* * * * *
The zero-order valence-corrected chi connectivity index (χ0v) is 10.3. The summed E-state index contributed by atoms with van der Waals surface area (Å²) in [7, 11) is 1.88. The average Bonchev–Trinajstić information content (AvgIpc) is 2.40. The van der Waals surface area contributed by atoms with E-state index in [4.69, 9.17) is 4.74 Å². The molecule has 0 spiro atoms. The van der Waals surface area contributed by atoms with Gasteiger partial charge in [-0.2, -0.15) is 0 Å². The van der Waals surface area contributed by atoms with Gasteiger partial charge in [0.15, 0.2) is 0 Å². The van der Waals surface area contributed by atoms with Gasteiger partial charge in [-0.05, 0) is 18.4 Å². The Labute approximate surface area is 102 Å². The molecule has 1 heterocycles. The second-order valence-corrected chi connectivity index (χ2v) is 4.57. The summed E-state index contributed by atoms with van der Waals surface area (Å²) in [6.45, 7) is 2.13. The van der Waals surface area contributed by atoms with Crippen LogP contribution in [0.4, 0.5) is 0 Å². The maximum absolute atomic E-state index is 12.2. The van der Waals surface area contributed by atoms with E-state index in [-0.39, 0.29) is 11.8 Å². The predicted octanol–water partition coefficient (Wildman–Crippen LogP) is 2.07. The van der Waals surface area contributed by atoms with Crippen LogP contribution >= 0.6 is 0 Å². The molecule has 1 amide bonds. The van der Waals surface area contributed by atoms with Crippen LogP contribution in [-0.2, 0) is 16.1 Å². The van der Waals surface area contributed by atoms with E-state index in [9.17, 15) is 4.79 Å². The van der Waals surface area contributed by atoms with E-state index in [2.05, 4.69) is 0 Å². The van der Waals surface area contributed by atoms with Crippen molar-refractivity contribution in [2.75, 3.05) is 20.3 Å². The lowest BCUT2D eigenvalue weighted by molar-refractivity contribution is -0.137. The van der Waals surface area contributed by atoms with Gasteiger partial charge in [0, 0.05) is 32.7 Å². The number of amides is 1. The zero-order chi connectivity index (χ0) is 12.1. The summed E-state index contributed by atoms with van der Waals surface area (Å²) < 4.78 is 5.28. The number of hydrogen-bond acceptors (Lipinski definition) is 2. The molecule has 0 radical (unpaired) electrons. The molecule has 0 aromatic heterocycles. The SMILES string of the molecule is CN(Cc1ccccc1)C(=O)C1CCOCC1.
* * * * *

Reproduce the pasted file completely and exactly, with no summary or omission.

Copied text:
The zero-order valence-corrected chi connectivity index (χ0v) is 10.3. The summed E-state index contributed by atoms with van der Waals surface area (Å²) in [7, 11) is 1.88. The average Bonchev–Trinajstić information content (AvgIpc) is 2.40. The van der Waals surface area contributed by atoms with E-state index in [4.69, 9.17) is 4.74 Å². The molecule has 0 spiro atoms. The van der Waals surface area contributed by atoms with Gasteiger partial charge in [-0.2, -0.15) is 0 Å². The van der Waals surface area contributed by atoms with Gasteiger partial charge in [0.15, 0.2) is 0 Å². The van der Waals surface area contributed by atoms with Gasteiger partial charge in [-0.05, 0) is 18.4 Å². The Labute approximate surface area is 102 Å². The molecule has 1 heterocycles. The second-order valence-corrected chi connectivity index (χ2v) is 4.57. The summed E-state index contributed by atoms with van der Waals surface area (Å²) in [6.45, 7) is 2.13. The van der Waals surface area contributed by atoms with Crippen LogP contribution in [0.4, 0.5) is 0 Å². The maximum absolute atomic E-state index is 12.2. The van der Waals surface area contributed by atoms with E-state index in [-0.39, 0.29) is 11.8 Å². The predicted octanol–water partition coefficient (Wildman–Crippen LogP) is 2.07. The van der Waals surface area contributed by atoms with Crippen LogP contribution >= 0.6 is 0 Å². The molecule has 1 amide bonds. The van der Waals surface area contributed by atoms with Crippen LogP contribution in [-0.2, 0) is 16.1 Å². The van der Waals surface area contributed by atoms with E-state index in [9.17, 15) is 4.79 Å². The van der Waals surface area contributed by atoms with E-state index in [2.05, 4.69) is 0 Å². The van der Waals surface area contributed by atoms with Crippen molar-refractivity contribution in [2.75, 3.05) is 20.3 Å². The lowest BCUT2D eigenvalue weighted by molar-refractivity contribution is -0.137. The van der Waals surface area contributed by atoms with Gasteiger partial charge in [0, 0.05) is 32.7 Å². The number of amides is 1. The zero-order chi connectivity index (χ0) is 12.1. The summed E-state index contributed by atoms with van der Waals surface area (Å²) < 4.78 is 5.28. The number of hydrogen-bond acceptors (Lipinski definition) is 2. The molecule has 0 radical (unpaired) electrons. The molecule has 0 aromatic heterocycles. The SMILES string of the molecule is CN(Cc1ccccc1)C(=O)C1CCOCC1.